Creating a RESTful Web Service Using ASP.Net MVC Part 23 – Bug Fixes and Area Support

June 6, 2010 00:04 by admin

Joel Feaster emailed to say he was having trouble with the Accept header handling of the web service. When he used jQuery’s getJSON method it would use the following Accept header:

application/json, text/javascript, */*

You’ll notice there are no q parameters in that header, so according to the HTTP 1.1 specification, they should all be treated as having a q value of 1. However, the specification does not dictate which format should take precedence when all acceptable formats have the same q value. But looking at that header and knowing it comes from a method named getJSON, you might hope the web service would pick application/json.

Accept Header Processing

Deep within the web service, the method GetAcceptHeaderContentTypes() will take an Accept header and turn it into a list of ContentType objects ordered by the clients preference. However, it uses the List<T>.Sort method, the help for which states:

This method uses Array.Sort, which uses the QuickSort algorithm. This implementation performs an unstable sort; that is, if two elements are equal, their order might not be preserved. In contrast, a stable sort preserves the order of elements that are equal.

So, the Sort method could (and in Joel’s case does) jumble up the formats which have the same q value. Whilst this is not wrong according to the specification, some clients are indicating their preference by the Accept header ordering. Therefore, I decided to look at improving the GetAcceptHeaderContentTypes to preserve the original order if no other preference is given.

I couldn’t (at least not quickly) find a stable sort algorithm within the .Net Framework. I could have copied one from the web or written one myself… but I decided to use a simpler approach. Instead of a list of ContentType objects, I created an object to wrap each ContentType object along with its original position. I then changed the implementation of IComparer so that if there is nothing else to choose between two formats, the original position would be used.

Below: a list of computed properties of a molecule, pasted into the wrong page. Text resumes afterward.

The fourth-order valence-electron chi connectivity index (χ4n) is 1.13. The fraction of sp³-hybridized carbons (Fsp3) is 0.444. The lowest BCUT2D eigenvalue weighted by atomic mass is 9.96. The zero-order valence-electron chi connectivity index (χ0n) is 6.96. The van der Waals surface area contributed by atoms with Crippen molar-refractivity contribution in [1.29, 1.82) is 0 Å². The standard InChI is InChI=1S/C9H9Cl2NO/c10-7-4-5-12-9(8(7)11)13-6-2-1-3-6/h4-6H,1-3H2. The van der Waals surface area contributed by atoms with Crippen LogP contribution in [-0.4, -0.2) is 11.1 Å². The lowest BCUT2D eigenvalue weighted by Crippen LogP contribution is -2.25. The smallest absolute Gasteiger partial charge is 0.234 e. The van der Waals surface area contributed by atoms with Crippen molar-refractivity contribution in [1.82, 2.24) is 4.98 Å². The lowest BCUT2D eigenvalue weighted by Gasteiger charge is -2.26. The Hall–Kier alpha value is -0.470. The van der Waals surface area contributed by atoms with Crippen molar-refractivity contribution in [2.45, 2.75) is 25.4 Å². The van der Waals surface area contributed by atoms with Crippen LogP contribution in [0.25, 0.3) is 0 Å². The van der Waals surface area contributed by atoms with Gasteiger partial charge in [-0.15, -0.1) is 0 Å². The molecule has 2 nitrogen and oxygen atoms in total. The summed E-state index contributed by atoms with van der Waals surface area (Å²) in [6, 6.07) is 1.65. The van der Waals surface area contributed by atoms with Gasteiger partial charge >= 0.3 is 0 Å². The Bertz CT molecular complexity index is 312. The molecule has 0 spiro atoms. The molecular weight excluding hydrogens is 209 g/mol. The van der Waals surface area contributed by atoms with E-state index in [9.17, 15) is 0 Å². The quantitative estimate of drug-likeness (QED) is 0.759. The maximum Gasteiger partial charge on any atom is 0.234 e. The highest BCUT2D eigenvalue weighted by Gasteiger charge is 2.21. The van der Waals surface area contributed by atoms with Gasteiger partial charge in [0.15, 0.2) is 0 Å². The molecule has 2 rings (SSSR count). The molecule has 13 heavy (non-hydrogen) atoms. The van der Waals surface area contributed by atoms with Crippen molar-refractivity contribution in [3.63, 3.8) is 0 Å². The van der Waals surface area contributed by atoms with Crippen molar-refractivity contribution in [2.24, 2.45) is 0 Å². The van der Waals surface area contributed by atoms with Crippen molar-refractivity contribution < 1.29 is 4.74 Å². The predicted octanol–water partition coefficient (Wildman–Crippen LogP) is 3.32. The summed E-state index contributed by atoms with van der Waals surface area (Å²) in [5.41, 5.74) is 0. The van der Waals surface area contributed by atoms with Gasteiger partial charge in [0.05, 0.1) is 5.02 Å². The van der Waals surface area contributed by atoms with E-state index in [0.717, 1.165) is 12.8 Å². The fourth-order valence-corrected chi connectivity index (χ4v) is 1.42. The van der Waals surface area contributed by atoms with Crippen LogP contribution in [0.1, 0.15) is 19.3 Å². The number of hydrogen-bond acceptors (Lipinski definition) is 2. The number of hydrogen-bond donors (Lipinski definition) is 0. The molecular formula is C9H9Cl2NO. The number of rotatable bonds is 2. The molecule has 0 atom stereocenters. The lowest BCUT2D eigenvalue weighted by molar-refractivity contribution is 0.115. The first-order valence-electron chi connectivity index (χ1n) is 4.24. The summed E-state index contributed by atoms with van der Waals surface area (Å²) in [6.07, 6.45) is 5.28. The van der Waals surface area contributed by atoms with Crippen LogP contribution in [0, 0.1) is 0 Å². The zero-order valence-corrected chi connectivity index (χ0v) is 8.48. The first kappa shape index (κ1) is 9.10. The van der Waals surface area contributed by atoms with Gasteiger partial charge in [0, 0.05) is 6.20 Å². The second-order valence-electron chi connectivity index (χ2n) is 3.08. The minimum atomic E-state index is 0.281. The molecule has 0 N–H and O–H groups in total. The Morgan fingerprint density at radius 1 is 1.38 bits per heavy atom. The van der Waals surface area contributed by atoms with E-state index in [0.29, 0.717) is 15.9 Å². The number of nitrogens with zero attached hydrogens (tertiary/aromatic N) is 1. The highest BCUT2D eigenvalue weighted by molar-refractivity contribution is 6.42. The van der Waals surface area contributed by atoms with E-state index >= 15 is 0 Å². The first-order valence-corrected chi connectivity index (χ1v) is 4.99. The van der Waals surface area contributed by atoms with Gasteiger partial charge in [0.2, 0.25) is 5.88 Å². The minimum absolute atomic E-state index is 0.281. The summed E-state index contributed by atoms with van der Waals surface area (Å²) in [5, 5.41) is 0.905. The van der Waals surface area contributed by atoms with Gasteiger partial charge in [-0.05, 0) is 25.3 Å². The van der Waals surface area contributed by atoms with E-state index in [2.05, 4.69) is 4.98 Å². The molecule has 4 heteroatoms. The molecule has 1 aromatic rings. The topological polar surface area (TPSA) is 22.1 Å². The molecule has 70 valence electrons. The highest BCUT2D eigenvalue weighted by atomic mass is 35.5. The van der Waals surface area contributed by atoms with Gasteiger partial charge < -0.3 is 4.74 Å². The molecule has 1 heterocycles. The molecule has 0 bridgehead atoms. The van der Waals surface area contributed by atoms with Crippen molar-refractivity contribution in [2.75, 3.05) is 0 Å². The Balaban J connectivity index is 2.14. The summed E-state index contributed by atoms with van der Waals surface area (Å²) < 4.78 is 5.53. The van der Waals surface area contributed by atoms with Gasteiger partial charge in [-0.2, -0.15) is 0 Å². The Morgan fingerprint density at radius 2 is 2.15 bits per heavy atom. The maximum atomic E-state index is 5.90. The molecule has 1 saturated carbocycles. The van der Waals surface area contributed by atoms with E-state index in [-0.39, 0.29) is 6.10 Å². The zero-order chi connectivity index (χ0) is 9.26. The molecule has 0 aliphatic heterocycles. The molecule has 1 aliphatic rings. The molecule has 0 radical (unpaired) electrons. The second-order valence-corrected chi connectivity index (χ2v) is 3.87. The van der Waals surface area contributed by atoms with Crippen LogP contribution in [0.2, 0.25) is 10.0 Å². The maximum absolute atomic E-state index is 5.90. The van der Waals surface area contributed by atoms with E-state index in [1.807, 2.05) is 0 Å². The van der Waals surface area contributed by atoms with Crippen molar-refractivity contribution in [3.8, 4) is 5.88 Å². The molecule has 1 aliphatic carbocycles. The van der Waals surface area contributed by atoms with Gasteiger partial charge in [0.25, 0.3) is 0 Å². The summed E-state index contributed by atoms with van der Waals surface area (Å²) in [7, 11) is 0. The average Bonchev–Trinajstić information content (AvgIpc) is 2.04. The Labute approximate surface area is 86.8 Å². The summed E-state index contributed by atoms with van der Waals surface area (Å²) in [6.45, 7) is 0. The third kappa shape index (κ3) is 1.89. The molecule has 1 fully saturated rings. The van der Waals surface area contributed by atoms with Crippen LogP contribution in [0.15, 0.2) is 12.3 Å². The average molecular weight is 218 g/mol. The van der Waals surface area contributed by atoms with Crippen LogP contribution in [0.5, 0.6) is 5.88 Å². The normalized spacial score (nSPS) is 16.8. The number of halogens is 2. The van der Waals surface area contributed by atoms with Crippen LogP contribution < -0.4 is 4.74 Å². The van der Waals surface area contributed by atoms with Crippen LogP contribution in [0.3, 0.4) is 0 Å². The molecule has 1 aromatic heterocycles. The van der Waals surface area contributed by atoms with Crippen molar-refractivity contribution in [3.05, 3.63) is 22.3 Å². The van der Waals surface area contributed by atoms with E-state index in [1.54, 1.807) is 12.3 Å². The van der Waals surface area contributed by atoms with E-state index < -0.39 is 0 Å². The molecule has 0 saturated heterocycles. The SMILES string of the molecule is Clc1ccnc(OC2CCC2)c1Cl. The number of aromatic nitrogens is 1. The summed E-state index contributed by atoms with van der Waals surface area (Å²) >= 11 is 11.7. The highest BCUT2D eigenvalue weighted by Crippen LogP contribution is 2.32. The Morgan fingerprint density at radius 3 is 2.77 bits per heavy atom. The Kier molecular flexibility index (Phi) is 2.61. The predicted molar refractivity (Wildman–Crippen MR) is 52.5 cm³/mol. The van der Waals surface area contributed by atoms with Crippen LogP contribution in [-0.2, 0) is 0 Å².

So, surely that would fix Joel’s problem. Well, not quite. Whilst looking again at the IComparer implementation, I realised there were a few more issues with it. I worked on it until all the samples provided in the HTTP 1.1 specification were being interpreted correctly.

Areas Support

I’ve recently been working on a large web service and wanted to make use of the new Areas feature that was included with ASP.Net MVC 2. So, I’ve also extended the VirtualPathProviderXsltEngine class (which is used to look up the XSLT view files) to understand the concept of Areas. I also added a set extension methods to allow the Areas registration to take into account Restful routes. Now you can use these in your AreaRegistration classes. For example:

public class XYZAreaRegistration : AreaRegistration
{
    public override string AreaName
    {
        get
        {
            return "XYZ";
        }
    }

    public override void RegisterArea(AreaRegistrationContext context)
    {
        context.MapRestfulRoute(
            "Xyz_default",
            "Xyz/{controller}",
            new { controller = "Xyz", action = "List" }
        );
    }
}

The latest version of the code is available here: RESTfulMVCWebService23.zip (127.01 kb)


Comments (7) -

June 14. 2010 22:17

piers

John White - please get in touch again, you provided a bad email address!

piers

July 28. 2010 16:05

Stephen

Any plans to add security to your framework.  Specifically something along the lines of how Amazon does AWS request authentication?

docs.amazonwebservices.com/.../...tionArticle.html

Stephen

July 28. 2010 21:28

Piers Lawson

I don't have plans to at the moment... but I have previously successfully combined the framework with the custom Basic Authentication framework provided on leastprivilege.com and also available on codeplex: http://custombasicauth.codeplex.com/

Piers Lawson

July 30. 2010 11:02

Stephen

I will have a look at that, thanks.  \

2 Questions:
1)  Would you mind if I use your project as a base for a public REST API for a large South African Financial institution?
2)If I use your project as a base and add AWS style security would you be interested in me sharing my additions with you?

Thanks,
Stephen

Stephen

July 30. 2010 21:58

Piers Lawson

@Stephen - I'm very happy for you to use the framework however you want... and yes, if you put together a security model I'll have a look and see how I could include it.

Piers Lawson

March 2. 2011 16:35

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March 3. 2011 12:32

handyman manchester

Hi piers i've given your adsense a couple of clicks, cheers

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